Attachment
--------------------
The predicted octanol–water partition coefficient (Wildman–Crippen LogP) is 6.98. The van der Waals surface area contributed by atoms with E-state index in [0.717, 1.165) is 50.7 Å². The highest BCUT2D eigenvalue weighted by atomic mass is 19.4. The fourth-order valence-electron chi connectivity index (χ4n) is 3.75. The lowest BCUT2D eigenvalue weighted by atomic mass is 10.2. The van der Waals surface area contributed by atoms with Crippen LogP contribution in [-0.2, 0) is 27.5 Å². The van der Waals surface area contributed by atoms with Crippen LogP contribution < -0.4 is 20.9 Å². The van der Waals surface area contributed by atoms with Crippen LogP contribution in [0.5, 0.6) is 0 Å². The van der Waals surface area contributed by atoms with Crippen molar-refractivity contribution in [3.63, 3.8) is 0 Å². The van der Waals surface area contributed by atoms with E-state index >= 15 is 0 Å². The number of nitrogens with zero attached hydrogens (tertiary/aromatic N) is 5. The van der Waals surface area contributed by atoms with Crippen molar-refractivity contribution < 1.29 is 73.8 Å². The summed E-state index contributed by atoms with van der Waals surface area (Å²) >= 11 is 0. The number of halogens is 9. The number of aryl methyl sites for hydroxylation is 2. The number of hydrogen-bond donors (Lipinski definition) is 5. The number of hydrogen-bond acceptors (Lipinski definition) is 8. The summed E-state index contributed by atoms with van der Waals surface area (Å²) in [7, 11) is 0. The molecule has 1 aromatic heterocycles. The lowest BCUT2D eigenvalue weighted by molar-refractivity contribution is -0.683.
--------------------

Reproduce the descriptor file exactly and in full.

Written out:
The predicted octanol–water partition coefficient (Wildman–Crippen LogP) is 6.98. The van der Waals surface area contributed by atoms with E-state index in [0.717, 1.165) is 50.7 Å². The highest BCUT2D eigenvalue weighted by atomic mass is 19.4. The fourth-order valence-electron chi connectivity index (χ4n) is 3.75. The lowest BCUT2D eigenvalue weighted by atomic mass is 10.2. The van der Waals surface area contributed by atoms with Crippen LogP contribution in [-0.2, 0) is 27.5 Å². The van der Waals surface area contributed by atoms with Crippen LogP contribution < -0.4 is 20.9 Å². The van der Waals surface area contributed by atoms with Crippen LogP contribution in [0.5, 0.6) is 0 Å². The van der Waals surface area contributed by atoms with Crippen molar-refractivity contribution in [3.63, 3.8) is 0 Å². The van der Waals surface area contributed by atoms with E-state index >= 15 is 0 Å². The number of nitrogens with zero attached hydrogens (tertiary/aromatic N) is 5. The van der Waals surface area contributed by atoms with Crippen molar-refractivity contribution < 1.29 is 73.8 Å². The summed E-state index contributed by atoms with van der Waals surface area (Å²) >= 11 is 0. The number of halogens is 9. The number of aryl methyl sites for hydroxylation is 2. The number of hydrogen-bond donors (Lipinski definition) is 5. The number of hydrogen-bond acceptors (Lipinski definition) is 8. The summed E-state index contributed by atoms with van der Waals surface area (Å²) in [7, 11) is 0. The molecule has 1 aromatic heterocycles. The lowest BCUT2D eigenvalue weighted by molar-refractivity contribution is -0.683.